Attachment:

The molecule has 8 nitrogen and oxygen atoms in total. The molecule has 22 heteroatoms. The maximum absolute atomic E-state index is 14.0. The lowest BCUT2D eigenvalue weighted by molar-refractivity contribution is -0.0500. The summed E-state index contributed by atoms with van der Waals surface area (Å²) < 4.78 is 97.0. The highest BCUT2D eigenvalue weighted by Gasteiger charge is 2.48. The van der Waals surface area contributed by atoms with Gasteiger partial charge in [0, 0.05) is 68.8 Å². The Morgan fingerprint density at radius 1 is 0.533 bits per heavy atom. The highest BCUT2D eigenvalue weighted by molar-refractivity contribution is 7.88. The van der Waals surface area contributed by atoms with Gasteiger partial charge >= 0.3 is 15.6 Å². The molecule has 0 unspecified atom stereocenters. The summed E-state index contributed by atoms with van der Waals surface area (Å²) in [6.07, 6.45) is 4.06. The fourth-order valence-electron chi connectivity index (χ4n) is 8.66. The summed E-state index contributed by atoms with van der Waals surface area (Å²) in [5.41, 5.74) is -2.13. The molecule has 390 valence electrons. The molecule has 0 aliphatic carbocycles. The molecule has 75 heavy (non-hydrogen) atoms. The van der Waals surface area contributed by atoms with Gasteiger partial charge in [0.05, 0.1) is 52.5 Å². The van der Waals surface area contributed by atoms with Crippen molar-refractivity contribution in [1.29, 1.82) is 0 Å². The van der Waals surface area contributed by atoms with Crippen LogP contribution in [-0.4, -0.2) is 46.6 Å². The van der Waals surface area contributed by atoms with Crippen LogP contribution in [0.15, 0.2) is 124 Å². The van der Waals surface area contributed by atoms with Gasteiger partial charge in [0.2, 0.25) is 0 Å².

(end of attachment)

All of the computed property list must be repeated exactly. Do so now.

The molecule has 8 nitrogen and oxygen atoms in total. The molecule has 22 heteroatoms. The maximum absolute atomic E-state index is 14.0. The lowest BCUT2D eigenvalue weighted by molar-refractivity contribution is -0.0500. The summed E-state index contributed by atoms with van der Waals surface area (Å²) < 4.78 is 97.0. The highest BCUT2D eigenvalue weighted by Gasteiger charge is 2.48. The van der Waals surface area contributed by atoms with Gasteiger partial charge in [0, 0.05) is 68.8 Å². The Morgan fingerprint density at radius 1 is 0.533 bits per heavy atom. The highest BCUT2D eigenvalue weighted by molar-refractivity contribution is 7.88. The van der Waals surface area contributed by atoms with Gasteiger partial charge >= 0.3 is 15.6 Å². The molecule has 0 unspecified atom stereocenters. The summed E-state index contributed by atoms with van der Waals surface area (Å²) in [6.07, 6.45) is 4.06. The fourth-order valence-electron chi connectivity index (χ4n) is 8.66. The summed E-state index contributed by atoms with van der Waals surface area (Å²) in [5.41, 5.74) is -2.13. The molecule has 390 valence electrons. The molecule has 0 aliphatic carbocycles. The molecule has 75 heavy (non-hydrogen) atoms. The van der Waals surface area contributed by atoms with Gasteiger partial charge in [0.05, 0.1) is 52.5 Å². The van der Waals surface area contributed by atoms with Crippen molar-refractivity contribution in [1.29, 1.82) is 0 Å². The van der Waals surface area contributed by atoms with Crippen LogP contribution in [-0.4, -0.2) is 46.6 Å². The van der Waals surface area contributed by atoms with Crippen LogP contribution in [0.15, 0.2) is 124 Å². The van der Waals surface area contributed by atoms with Gasteiger partial charge in [0.2, 0.25) is 0 Å².